4 = the IJV overlapped more than 75% of the diameter of the CA.
This scoring system was used to identify patient anatomy that allows for carotid puncture by a needle that traversed the IJV before entering the CA. An increased likelihood of carotid puncture in this manner would be expected with a greater score.
Patients were eliminated from statistical analysis if the image quality was poor or if scoring was disparate among the three scorers (2 or greater difference in score). If the three independent scores differed by one, the score of the two concurring investigators was used for statistical analysis.
Data were analyzed by chi-square analysis to compare incidence of score between different age groups. Both one-way analysis of variance and Kruskal-Wallis one-way analysis of variance by ranks were used to examine whether age, weight, height, vein size, artery size, and history of chronic obstructive pulmonary disease, myocardial infarction, or congestive heart failure were different by score category. Linear regression was used to test the relation between vein size and other continuous variables. A P value less than 0.05 was considered to be significant.
The Polaroid(R) photographs of 1,136 patients were reviewed by three investigators (CAT, RJK, JRP). Poor image quality and disagreement in score by 2 or greater eliminated 127 patients from statistical analysis. Among the remaining 1,009 patients, 54% of these patients received a score of 4 (more than 75% of the CA is overlaid by the IJV; Table 1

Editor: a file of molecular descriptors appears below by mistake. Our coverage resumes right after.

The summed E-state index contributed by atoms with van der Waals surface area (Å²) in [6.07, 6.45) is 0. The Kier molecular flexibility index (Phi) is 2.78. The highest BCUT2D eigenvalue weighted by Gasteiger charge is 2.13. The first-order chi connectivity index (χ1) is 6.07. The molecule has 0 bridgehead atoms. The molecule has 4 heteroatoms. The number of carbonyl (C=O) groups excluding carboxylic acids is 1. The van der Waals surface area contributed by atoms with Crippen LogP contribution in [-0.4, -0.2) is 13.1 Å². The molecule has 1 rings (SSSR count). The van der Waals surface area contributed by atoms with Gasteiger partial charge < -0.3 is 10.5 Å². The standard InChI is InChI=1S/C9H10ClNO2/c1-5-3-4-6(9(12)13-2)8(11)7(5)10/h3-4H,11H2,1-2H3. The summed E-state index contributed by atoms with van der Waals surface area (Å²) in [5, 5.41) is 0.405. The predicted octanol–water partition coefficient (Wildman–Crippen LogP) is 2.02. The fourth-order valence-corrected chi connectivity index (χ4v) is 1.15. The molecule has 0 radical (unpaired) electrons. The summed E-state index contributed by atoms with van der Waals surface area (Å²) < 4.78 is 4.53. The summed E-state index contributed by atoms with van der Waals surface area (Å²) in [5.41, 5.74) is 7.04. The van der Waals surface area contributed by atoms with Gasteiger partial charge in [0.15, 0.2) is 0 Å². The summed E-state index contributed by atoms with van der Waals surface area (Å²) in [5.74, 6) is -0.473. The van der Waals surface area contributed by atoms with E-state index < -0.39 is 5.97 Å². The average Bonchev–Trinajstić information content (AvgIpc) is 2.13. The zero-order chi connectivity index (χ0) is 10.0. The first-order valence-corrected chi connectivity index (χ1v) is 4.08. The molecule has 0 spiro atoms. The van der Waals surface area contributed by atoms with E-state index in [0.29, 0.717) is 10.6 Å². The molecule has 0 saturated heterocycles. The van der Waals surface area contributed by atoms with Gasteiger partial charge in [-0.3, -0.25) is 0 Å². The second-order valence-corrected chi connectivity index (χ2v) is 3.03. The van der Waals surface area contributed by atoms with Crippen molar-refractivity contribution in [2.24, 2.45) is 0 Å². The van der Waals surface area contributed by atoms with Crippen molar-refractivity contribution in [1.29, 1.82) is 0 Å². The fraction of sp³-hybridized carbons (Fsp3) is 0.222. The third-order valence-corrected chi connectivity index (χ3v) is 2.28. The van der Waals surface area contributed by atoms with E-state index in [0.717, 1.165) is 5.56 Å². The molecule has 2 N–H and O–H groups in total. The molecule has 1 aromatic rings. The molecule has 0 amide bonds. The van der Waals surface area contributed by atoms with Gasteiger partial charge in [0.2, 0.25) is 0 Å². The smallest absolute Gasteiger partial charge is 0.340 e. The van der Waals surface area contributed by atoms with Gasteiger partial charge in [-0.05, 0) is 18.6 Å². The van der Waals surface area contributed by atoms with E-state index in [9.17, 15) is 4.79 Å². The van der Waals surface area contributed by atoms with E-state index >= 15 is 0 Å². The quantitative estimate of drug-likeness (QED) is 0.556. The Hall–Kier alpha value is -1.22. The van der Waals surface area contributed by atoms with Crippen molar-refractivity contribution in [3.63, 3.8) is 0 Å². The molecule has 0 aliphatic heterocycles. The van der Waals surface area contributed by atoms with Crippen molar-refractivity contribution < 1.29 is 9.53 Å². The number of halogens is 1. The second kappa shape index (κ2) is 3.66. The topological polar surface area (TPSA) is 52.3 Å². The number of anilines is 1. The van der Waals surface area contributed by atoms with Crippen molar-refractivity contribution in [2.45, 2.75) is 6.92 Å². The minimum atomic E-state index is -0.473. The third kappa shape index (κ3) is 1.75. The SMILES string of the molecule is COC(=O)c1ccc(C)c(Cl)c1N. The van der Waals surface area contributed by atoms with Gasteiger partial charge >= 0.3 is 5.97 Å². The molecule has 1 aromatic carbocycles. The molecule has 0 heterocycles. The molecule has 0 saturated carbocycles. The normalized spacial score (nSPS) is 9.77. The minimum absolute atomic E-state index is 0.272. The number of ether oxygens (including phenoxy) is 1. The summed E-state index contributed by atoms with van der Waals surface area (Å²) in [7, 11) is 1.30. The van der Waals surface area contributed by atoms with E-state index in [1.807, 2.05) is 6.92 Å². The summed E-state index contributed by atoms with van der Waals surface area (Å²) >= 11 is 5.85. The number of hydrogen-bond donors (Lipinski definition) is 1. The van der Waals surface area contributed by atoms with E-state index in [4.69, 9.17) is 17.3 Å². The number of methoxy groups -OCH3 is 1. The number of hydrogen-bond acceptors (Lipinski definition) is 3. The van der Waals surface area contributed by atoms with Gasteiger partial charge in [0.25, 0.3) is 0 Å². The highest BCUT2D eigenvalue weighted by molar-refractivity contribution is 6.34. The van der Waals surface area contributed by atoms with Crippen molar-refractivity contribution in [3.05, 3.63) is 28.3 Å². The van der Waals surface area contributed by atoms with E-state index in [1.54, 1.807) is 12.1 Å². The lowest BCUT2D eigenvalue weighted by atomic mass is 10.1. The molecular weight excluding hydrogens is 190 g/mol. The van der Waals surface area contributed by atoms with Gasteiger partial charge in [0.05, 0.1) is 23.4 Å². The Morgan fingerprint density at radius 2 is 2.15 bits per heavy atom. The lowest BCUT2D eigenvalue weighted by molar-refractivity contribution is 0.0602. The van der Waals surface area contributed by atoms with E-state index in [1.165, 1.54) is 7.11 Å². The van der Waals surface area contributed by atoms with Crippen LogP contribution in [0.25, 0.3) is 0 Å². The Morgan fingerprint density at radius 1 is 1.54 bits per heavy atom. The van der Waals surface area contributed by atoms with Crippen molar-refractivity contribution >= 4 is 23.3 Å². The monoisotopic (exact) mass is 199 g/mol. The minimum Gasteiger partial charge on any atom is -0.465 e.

). The only demographic data category predictive of a score of 4 was age (P < 0.05). Patients with more advanced age were more likely to have a score of 4. Sixty-four percent (64%) of patients aged 60 yr or older had a score of 4, whereas only 47% of patients younger than 60 yr had a score of 4 (P < 0.05). A greater percentage of the patients younger than 40 yr had scores less than 3 (46% of these younger patients compared with only 24% of patients aged 60 yr or older; P < 0.05).
Vein size (both width and antero-posterior diameter) was both positively related to score (P < 0.01). Patients with larger veins had a higher score. There was no correlation between weight, height, or age with vein size. There was no difference in vein size with respect to the patient's gender or a history of myocardial infarction, congestive heart failure, or chronic obstructive pulmonary disease (Table 2
Cannulation of the IJV is commonly performed using visual and palpable anatomic landmarks. [6,7]
A variety of techniques have been used to access the IJV, without demonstration of superiority of one technique over another. 
Anatomically, the CA is posterior and medial to the IJV, and techniques that incorporate palpation of the CA pulse result in a lower incidence of CA puncture.